Because I found the whole process a lot of effort (I'm allergic to effort) and I was writing a novel which is quite enough effort for lazy me, I recently wrote a program to make the whole process really easy.
The idea was for the program to deal with all the techie difficulties and it manages that pretty well. For those who like the achievement of overcoming those difficulties it's probably not the ideal.
For those who don't like HTML it's likely more useful. All HTML is created and dealt with inside the program. You will never see it because what you input to the program is a simple text file. You can read more at http://www.instebook.com and I did upload an ebook created with my program to illustrate how effective it is. I had intended to make it free but Amazon does not seem to allow me to do that even though many other books are available free.
The book is 'The Jacobites' by Robert McCallum. It's a short pamphlet rather than what I'd call a book.
I write mine in Word according to the style format required by my paperback POD service (though I don't always end up using it) then I copy that file and globally replace certain aspects with HTML code, then in an HTML editor I complete the HTMLization.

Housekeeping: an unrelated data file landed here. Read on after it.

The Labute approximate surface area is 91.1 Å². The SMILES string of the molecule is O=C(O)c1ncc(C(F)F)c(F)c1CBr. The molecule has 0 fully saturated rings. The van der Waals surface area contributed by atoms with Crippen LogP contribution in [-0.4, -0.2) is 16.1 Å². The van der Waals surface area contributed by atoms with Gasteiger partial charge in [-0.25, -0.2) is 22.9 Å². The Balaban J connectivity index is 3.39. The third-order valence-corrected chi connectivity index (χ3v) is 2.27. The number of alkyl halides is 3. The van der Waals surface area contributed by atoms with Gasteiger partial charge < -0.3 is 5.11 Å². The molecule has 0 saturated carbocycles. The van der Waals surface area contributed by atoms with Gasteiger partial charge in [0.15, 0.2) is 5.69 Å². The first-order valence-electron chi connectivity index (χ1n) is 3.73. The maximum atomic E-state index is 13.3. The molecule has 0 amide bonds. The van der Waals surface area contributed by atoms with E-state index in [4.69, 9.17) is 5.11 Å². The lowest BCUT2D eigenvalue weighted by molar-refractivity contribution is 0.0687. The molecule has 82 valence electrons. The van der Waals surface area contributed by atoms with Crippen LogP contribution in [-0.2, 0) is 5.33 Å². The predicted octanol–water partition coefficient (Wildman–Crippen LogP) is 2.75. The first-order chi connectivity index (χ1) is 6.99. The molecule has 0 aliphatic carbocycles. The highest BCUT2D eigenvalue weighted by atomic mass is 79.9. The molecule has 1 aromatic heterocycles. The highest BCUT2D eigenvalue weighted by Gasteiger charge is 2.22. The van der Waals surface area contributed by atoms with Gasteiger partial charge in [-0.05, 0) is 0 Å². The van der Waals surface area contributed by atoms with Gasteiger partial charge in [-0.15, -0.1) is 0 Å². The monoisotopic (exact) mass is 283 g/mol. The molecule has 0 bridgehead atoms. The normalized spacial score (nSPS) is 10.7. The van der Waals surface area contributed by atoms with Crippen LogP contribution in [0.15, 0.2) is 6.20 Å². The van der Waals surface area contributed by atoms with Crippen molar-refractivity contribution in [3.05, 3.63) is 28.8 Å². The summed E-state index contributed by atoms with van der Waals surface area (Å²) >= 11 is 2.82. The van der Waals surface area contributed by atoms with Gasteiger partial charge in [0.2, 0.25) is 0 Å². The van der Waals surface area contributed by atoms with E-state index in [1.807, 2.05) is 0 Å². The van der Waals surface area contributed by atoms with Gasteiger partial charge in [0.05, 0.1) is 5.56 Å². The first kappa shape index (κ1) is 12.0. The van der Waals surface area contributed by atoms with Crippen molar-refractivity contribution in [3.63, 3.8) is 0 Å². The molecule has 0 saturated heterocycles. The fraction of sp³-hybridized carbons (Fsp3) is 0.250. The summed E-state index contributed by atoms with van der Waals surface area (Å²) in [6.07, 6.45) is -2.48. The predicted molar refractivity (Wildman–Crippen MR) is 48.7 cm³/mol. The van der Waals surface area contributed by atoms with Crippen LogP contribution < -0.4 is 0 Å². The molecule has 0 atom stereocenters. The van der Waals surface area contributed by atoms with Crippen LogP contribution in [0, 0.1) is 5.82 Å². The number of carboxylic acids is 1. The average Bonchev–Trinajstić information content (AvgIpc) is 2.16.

Then I dump it into Sigil and create the chapters and TOC etc.
Then I dump the resulting epub into Calibre to create the mobi (and epub).
I upload the mobi to kindle and the epub to other digital sites (unless enrolled in Select).
I write mine in Word according to the style format
required by my paperback POD service (though I don't
always end up using it) then I copy that file and
globally replace certain aspects with HTML code, then
in an HTML editor I complete the HTMLization.
Then I dump it into Sigil and create the chapters and
Then I dump the resulting epub into Calibre to create
the mobi (and epub).
I upload the mobi to kindle and the epub to other
digital sites (unless enrolled in Select).
sounds like Frodo trying to get to Mt Doom
WHY make it so hard?
you write in Word so if you do that properly that is end of session.
I read all these "methods" and I think of the american fascination for TEOTWAWKI